Apparently I am not alone. Facebook reigns as Social Media King, with 750 million active users. Here are a dozen reasons why Facebook is this writer’s Social Networking BFF.

1. Cure for Isolation: I am a relational gal and it is no secret that writing can be an isolating business. Facebook is a 24 Hour Kitchen Table “Come and Go” Conversation that never ends. I can connect to other writers who are also trapped at home on a deadline. In fact, Facebook is a virtual water cooler for thousands who work at home in their PJs but enjoy a little human connection with their coffee break.

2. Primes My Writing Pump: I read Facebook the way some read the morning paper (before newspapers all but disappeared). I like to peruse my friends’ thoughts while I sip my coffee. Writing a comment here, a question there, gets my writer’s juices flowing. Before long I fill in my status, which is much less daunting than writing a first sentence on an empty page. Interacting on Facebook eases me into a writing frame of mind.

3. Testing Material: Since I write humor, Facebook is a great place to test comedic material. If I get lots of good comments, I cut and past the post into a “Humor File” to use later in a blog or book.

4. Finding Topics that Hit a Nerve: Recently my daughter wrote a FB status about the pros and cons of when to share news of a pregnancy. More than 300 passionate responses from readers later, Rachel knew she’d stumbled upon a hot topic for her blog (www.thenourishedmama.com).

5. Easy Daily Journal: Everyone knows writers should journal daily. But what with all the social media we are now required to do to build our platform, who has time to journal, too? It’s a comfort to me that I have recorded the highlights of my experiences in a brief (publicly read) journal over the last 5 years… on Facebook. Romance novelist Eloisa James wrote an entire memoir (Paris in Love) based on a year of Facebook posts! Because the posts were so well-written, to my surprise, the book was hard to put down.

6. Gathering Ideas from Readers: In her bestselling book The Happiness Project, Gretchen Rubin sprinkles short tips and thoughts from her blog readers’ comments throughout the book. This added interest and variety to her book, especially when presented in bullet-point format.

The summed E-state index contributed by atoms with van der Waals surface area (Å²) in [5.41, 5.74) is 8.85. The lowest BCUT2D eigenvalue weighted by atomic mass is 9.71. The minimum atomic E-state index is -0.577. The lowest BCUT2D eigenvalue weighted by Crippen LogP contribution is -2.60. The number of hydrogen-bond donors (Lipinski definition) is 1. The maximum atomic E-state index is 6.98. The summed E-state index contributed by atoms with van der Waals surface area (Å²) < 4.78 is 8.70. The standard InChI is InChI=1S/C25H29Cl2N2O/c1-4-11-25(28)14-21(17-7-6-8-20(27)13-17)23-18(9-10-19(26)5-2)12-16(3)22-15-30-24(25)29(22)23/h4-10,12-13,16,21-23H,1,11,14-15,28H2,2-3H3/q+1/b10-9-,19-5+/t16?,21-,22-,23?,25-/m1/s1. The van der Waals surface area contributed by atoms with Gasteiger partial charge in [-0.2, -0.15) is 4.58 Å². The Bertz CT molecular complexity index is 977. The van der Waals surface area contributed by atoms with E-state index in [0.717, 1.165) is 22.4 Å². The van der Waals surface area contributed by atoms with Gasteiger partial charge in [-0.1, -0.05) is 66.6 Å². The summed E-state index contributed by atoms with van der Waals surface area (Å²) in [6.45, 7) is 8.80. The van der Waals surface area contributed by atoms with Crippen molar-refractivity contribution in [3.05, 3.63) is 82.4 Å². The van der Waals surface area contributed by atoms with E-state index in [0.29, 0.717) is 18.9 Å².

7. Finding Original Quotes, Quips, and Anecdotes From Others: I wrote a couple of Facebook posts during a vacation when my husband and I both caught the flu. An author friend, writing a book on marriage, asked if she could use my posts as anecdotal material. I was happy to share; and she was gracious to attribute the quotes to me and mention my latest books as a reference in her book. A win-win!

8. Practicing “Writing Tight”: Today’s internet-skimming readers don’t have patience for long, meandering prose. Writing short FB posts is terrific practice in the art of writing tight. Today’s writers must know how to nutshell and extract worthwhile thoughts with as few words as possible. This past week I experienced two incredibly fun hours at a birthday party with four of my grandsons. Rather than bore my friends with a blow-by-blow account of my adorable grandchildren, I posted: “I went to a birthday party at a skating rink today and did the hokey pokey with four of my grandsons. And that’s what it’s all about.”

9. Facebook Friends are Faithful Fans: I’ve discovered Facebook friends to be faithful supporters of my blogs and books, generous in helping get the word out by re-posting press releases, book sales, and good reviews.

10. Networking: You never know how a Facebook relationship can lead to opportunities for writing or marketing your book. My daughter struck up a friendship with another prolific blogger who asked Rachel to guest post for a popular teacher’s blog. Rachel did so well that she was offered a paying gig to write regularly for http://www.weareteachers.com. We’ve also landed radio, podcast, and other web interviews because someone in media saw and liked our posts, blogs, or book topic on Facebook.

11. Random Polls: In our upcoming book Nourished: A Search for Health, Happiness and a Full Night’s Sleep (Zondervan, January 2015), my daughter (and co-author) wanted to address the Top 10 Everyday Stressors Women Face. So I posted the question, “What are the daily things that slow you down, trip you up, and steal your peace?” We gathered dozens of replies and categorized them into 10 areas that formed the basis for an entire book.

12. A Word for the Weary: How often have I received the perfect word of encouragement, comfort, or advice from someone on Facebook, exactly when I needed it? I’ve also had the privilege of regularly encouraging others via Facebook. For those who welcome it, Facebook connections can be a true ministry of words, whether or not you are professionally published.

How have you used Facebook to reach your readers?

The Juggling Act of Marketing While You Write

I learned a lot from the publication and release of my first bookInstead of dwelling on what I did wrong or inefficiently, I’m focusing on improving those areas when Getting Through What You Can’t Get Over releases in April, 2015 via Barbour Publishing.

Authors on Facebook

Mention Tiny Excerpts from Your Work in Progress